We have recently seen the medical community step up their level of concern regarding protecting Protected Health Information (PHI). Aside from just “doing the right thing” there are business reasons attached. Data breaches are now a regular occurrence and have serious dollars connected to them. Did you know that data breaches in the healthcare industry have increased 32% in the past year and cost an estimated $6.5 billion annually? Additionally, breaches aren’t just a result of hackers. Forty-one percent of healthcare executives attribute data breaches to employee mistakes. Luckily, there is a safe harbor for breach notification – proper encryption and key management.
We recently held a webinar titled “Protecting PHI and Managing Risk – HIPAA/HITECH Compliance” and received some excellent questions that we would like to share with our blog readers around encryption, key management, and breach notification.
What does the Department of Health and Human Services (HHS) have to say about Encryption and Key Management?
The Department of Health and Human Services (HHS) points to the National Institute of Standards and Technology (NIST) for encryption and key management best practices. When an organization has a breach, and their encryption and key management isn’t based on industry standards such as those defined by NIST, you can bet they are going to be responsible for a breach notification – averaging $214 per record or $7.2 million per breach.
So when NIST says “This is what we suggest you do,” companies are taking note. WHEN there is a breach – not IF there is a breach – HHS is going to ask how you were encrypting your data. Was your encryption based on standards? How were you managing your encryption keys? Was your encryption a homegrown or proprietary solution?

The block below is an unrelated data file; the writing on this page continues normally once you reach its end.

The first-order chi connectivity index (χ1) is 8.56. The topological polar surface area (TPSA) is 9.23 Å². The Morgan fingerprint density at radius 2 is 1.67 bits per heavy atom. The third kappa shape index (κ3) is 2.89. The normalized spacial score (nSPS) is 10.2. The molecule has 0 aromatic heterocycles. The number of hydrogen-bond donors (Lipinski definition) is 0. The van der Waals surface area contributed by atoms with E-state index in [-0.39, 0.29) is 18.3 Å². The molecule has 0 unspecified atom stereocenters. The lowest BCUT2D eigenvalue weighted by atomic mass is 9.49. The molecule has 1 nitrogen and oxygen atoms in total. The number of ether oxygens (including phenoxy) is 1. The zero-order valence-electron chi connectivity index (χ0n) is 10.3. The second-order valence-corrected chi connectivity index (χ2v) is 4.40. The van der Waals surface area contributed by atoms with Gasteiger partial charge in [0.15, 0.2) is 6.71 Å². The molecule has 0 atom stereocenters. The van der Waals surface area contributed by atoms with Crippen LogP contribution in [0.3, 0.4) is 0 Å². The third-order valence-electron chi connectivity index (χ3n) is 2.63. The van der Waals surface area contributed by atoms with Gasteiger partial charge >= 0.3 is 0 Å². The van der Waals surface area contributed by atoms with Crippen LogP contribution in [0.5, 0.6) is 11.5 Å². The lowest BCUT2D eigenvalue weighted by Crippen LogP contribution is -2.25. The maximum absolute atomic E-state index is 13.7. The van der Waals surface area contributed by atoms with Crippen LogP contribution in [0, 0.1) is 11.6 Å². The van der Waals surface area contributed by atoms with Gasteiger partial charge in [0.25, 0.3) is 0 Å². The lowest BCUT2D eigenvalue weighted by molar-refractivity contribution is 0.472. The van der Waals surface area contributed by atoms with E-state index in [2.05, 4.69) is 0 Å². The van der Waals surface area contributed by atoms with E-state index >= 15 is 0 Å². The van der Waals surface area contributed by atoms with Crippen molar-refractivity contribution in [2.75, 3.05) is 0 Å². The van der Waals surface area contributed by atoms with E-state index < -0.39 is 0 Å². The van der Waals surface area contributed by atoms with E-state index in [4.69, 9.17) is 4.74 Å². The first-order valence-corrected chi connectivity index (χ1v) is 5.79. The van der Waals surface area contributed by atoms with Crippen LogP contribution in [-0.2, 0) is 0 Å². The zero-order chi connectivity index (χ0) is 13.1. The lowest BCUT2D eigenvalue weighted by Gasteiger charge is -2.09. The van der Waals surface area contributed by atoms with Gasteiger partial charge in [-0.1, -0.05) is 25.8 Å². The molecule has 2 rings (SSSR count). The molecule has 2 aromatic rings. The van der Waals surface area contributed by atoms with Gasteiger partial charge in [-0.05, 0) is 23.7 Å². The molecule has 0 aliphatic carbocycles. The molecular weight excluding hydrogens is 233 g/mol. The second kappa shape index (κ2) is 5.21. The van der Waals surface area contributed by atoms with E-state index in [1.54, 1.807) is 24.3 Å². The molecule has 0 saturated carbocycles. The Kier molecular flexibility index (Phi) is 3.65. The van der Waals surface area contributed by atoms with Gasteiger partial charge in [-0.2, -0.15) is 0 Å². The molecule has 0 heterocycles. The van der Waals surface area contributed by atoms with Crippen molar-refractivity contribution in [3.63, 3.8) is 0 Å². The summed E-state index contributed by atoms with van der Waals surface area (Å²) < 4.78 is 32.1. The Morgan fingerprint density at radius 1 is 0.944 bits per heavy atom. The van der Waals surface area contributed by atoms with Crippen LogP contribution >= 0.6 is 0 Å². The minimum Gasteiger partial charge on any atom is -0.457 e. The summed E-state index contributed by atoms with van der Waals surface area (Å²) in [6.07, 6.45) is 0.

NIST suggests using Advanced Encryption Standards (AES) for encrypting data at rest and pairing it with a proper key management as you would find in our Alliance Key Manager HSM. With NIST certified encryption and key management, you are provably meeting standards and best practices, and in turn, HHS is more likely to say you are exempt from a breach notification.
We are a medical software vendor. Are we required to encrypt PHI in our solution?
Software vendors and medical equipment vendors have no mandate requiring them to protect the data, but it is a strong recommendation. Keep in mind that both end customers and their patients are expecting their data to be protected the right way and they don’t want to find themselves subject to breach notifications. Implementing proper encryption and key management has become even more important for software vendors as it is becoming a competitive issue. We are seeing our partners finding success because there are still gaps in terms of who is offering this kind of protection – though everyone should be.
The other thing to think about, and HHS is quite clear on this issue, is they really want vendors of medical solutions to offer encryption. Although it is not a mandate yet, companies that currently have solutions in the medical segments should be prepared for encryption and key management to become a requirement in the future. As we have seen before, things that are strong recommendations today often end up as mandates tomorrow.
View our webcast “Protecting PHI and Managing Risk – HIPAA/HITECH Compliance” to learn how your organization can manage their risk of a data breach and achieve breach notification safe harbor status.